ATLANTA -- Standing in the Georgia Dome press box early Tuesday morning, glued to a television as the Braves batted in the top of eighth inning against the Dodgers about 2,200 miles away in Los Angeles, a sports writer friend and I cringed simultaneously.
Was that really David Carpenter warming in the Atlanta bullpen for the bottom of the eighth?
After all, we both had been at Turner Field last Friday for the second game of the National League division series between these two former NL West rivals. We had seen Carpenter turn a comfortable 4-1 Atlanta cushion into a 4-3 nail-biter in that eighth inning by surrendering a two-run homer to Hanley Ramirez.
The Braves survived that mistake. But could they escape another Carpenter outing when played on enemy soil, more than 54,000 Blue Meanies filling Dodger Stadium beyond its capacity?
Said my friend: "I'm just afraid Friday happens all over again if Carpenter pitches."
By now, everyone in Braves Nation knows he was right. The gigantically talented Dodgers rookie who began this season as a Chattanooga Lookout, Yasiel Puig, doubled to open the inning. Juan Uribe then hit Carpenter's hanging slider on a 2-2 count over the wall and L.A. won 4-3, running the Braves' run of first-round playoff exits to seven straight.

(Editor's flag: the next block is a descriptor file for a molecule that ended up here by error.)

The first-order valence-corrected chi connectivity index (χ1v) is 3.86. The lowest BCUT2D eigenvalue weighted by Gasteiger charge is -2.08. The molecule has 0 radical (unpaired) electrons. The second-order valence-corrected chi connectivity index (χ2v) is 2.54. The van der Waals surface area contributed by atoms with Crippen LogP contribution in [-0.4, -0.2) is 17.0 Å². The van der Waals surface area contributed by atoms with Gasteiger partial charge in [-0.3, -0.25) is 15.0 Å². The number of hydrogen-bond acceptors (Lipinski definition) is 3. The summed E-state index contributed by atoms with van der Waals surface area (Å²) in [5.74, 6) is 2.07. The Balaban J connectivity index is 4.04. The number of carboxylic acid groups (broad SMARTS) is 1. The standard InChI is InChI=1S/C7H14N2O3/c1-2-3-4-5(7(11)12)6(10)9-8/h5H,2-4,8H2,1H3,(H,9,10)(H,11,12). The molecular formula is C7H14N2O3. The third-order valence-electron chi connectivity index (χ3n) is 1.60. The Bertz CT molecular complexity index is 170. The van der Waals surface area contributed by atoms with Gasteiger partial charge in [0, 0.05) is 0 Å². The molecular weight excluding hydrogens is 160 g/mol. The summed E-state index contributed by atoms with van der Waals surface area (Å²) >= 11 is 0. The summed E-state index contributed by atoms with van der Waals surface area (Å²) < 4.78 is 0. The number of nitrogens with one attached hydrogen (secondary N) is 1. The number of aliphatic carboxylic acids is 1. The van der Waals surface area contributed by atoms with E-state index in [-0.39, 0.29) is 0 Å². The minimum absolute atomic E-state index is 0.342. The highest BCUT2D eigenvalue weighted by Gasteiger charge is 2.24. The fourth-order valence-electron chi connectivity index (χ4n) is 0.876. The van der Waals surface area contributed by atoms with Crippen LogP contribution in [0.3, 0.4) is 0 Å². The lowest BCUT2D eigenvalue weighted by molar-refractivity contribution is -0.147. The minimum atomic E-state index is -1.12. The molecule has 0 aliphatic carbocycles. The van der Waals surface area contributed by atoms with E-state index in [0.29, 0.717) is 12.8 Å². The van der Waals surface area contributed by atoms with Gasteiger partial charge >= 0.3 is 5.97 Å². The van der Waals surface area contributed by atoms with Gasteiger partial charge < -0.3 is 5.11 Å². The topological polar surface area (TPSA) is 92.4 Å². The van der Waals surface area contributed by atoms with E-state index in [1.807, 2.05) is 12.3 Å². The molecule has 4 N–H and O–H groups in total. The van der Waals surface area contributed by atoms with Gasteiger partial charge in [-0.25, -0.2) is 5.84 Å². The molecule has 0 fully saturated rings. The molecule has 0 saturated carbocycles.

Given that the Falcons fell to 1-4 thanks to a last-second loss to the Jets roughly an hour before the Braves lost, and Falcs wideout Julio Jones may have been lost for the year with a foot injury, it may have been the worst sports night in Big Peach history. (Even the NBA Hawks lost an exhibition game at Miami.)
But only the Braves of those teams are now finished for another season, home for the winter to polish golf games, attack lengthening honey-do lists and coach their kids' youth-league teams.
So what now? How best to return to the playoffs next year? How not to lose in yet another opening round? Who should return and who should be removed?
Let's briefly return to Monday night, to that wretched eighth inning and the decision to pitch Carpenter.
It has been mentioned more than once over the last 72 hours that it may be time to rethink the notion that closers can pitch only in the ninth inning.
This isn't to suggest that Atlanta closer Craig Kimbrel -- the best in the business statistically this year -- should have attempted to get all six outs in the eighth and ninth.
It is to suggest that Braves skipper Fredi Gonzalez might have strongly considered both Friday and Monday studying the batting order in those eighth innings and rolling the dice that Kimbrel might have been able to retire four fearsome hitters in each scenario, allowing a lesser Braves reliever to lock down the final two outs of the ninth against weaker bats.
Certainly, had the ploy failed, the second-guessing would have been overwhelming. That's not what the book says, they'd scream. Baseball's not played that way, they'd bellow.